Do Houthi militias differ from Al-Qaeda and ISIS? Previously, the Houthis never attacked American or western targets and therefore were not included in the list of terrorist organisations. In reality, however, they are actually similar to Al-Qaeda in that they use religion to target civilians and declare war. Houthi political slogans are no different from Al-Qaeda, and they both call people to fight “the disbelieving west”, kill those who do not believe in the same doctrine as them and impose their religious law on Shafi’i Sunnis and other Zaidis who disagree with them. The extremist organisation has filled the streets of cities that is has occupied with images and slogans of its religious leaders and calls for war against “the disbelieving west” and Yemenis who oppose it.

More recently, the Houthis have become more daring and have begun to launch battles against neutral parties. They kidnapped an American teacher who was teaching at an English language institute and who had lived in the capital Sana’a for many years. His fate is still unknown. Then they carried out missile attacks on the US Navy ship USS Mason on Sunday, and the Americans thought that the attack was an instance of indiscriminate bombing carried out by the rebels. However, they carried out another attack on the same ship on Wednesday despite American warnings that followed the first attack.

The US Air Force launched cruise missile strikes on radars belonging to Houthi militias in the provinces of Taiz and Al-Hudaydah. The strikes were not a punishment but were merely a message that warned against attacking the US Navy. These limited strikes gave a specific message; that the Houthis should not attack US ships. The strikes do not suggest that the American side is generally interested in the safety of navigation in the Red Sea and the Strait of Bab Al-Mandab. Battles between the legitimate government’s forces and the Houthis are taking place in order to gain control of the strategic strait.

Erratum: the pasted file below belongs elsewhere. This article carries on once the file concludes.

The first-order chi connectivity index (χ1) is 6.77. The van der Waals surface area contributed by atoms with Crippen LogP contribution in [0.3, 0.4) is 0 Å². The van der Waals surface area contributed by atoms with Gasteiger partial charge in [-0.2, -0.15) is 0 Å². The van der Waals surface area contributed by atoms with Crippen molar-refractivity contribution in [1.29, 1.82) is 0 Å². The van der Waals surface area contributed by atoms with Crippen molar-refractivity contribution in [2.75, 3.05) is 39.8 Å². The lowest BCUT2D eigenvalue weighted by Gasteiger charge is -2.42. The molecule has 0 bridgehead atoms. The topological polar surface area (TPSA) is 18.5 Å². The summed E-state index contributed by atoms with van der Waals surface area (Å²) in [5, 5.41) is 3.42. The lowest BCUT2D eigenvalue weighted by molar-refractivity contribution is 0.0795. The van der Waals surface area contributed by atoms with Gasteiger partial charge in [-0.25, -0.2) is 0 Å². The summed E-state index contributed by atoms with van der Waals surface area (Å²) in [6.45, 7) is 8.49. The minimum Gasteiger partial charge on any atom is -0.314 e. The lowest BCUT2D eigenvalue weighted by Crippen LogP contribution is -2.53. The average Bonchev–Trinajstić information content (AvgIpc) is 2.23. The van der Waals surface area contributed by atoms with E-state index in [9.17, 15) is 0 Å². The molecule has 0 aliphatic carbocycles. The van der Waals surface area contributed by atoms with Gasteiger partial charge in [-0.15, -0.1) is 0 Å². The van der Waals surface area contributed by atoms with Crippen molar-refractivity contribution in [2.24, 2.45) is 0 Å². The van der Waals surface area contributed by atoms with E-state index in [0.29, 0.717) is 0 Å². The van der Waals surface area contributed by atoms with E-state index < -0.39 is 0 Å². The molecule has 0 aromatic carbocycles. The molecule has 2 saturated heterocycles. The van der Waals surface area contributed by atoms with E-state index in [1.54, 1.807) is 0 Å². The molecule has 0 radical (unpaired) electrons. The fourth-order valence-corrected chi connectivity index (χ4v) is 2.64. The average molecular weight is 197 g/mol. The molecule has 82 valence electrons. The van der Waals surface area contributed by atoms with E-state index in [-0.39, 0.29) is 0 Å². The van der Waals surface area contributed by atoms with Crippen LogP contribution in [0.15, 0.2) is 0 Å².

International navigation on the other side of the Red Sea has suffered over the past decade from the fear incited by pirates belonging to extremist Somali militias. It took international coordination and the formation of multinational naval forces to control the situation. This will be repeated on the Yemeni side of the Red Sea unless the world supports a peaceful solution based on the same international resolutions that were violated when the Houthis and the former Yemeni president carried out a coup and shared authority. Navigational safety and the security of the region and the world requires an international stance against thuggery and militias, regardless of their religion, as long as they carry weapons.

The Houthi organisation, also known as “Ansar Allah” was founded by the Iranians and trained by the Lebanese Hezbollah. It continues to receive military, logistical and media support from there. It is like many armed groups that Iran founded in Iraq, Syria, Afghanistan and Lebanon. It has one function – serving Iranian politics by using armed force. The treatment of religious extremist organisations, whether they are Sunni or Shiite, should be the same.

Al-Qaeda, ISIS and Ansar Allah should all be classified as terrorist groups, rather than limiting terrorism to Al-Qaeda groups just because they attack the west.